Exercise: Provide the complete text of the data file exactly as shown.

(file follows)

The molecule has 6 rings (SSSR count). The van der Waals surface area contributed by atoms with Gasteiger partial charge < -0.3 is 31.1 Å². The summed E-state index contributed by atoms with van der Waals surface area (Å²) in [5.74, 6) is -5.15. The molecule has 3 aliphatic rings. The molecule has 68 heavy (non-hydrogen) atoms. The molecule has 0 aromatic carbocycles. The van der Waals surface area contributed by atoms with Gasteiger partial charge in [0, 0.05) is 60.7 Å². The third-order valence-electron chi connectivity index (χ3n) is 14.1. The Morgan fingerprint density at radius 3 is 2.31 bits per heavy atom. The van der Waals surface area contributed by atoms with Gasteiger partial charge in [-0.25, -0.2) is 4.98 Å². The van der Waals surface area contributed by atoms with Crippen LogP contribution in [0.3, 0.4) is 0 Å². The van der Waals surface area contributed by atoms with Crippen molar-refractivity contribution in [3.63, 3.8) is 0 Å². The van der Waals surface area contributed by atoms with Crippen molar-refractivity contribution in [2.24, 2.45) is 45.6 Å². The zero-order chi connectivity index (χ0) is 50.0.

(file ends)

The molecule has 6 rings (SSSR count). The van der Waals surface area contributed by atoms with Gasteiger partial charge < -0.3 is 31.1 Å². The summed E-state index contributed by atoms with van der Waals surface area (Å²) in [5.74, 6) is -5.15. The molecule has 3 aliphatic rings. The molecule has 68 heavy (non-hydrogen) atoms. The molecule has 0 aromatic carbocycles. The van der Waals surface area contributed by atoms with Gasteiger partial charge in [0, 0.05) is 60.7 Å². The third-order valence-electron chi connectivity index (χ3n) is 14.1. The Morgan fingerprint density at radius 3 is 2.31 bits per heavy atom. The van der Waals surface area contributed by atoms with Gasteiger partial charge in [-0.25, -0.2) is 4.98 Å². The van der Waals surface area contributed by atoms with Crippen LogP contribution in [0.3, 0.4) is 0 Å². The van der Waals surface area contributed by atoms with Crippen molar-refractivity contribution in [3.63, 3.8) is 0 Å². The van der Waals surface area contributed by atoms with Crippen molar-refractivity contribution in [2.24, 2.45) is 45.6 Å². The zero-order chi connectivity index (χ0) is 50.0.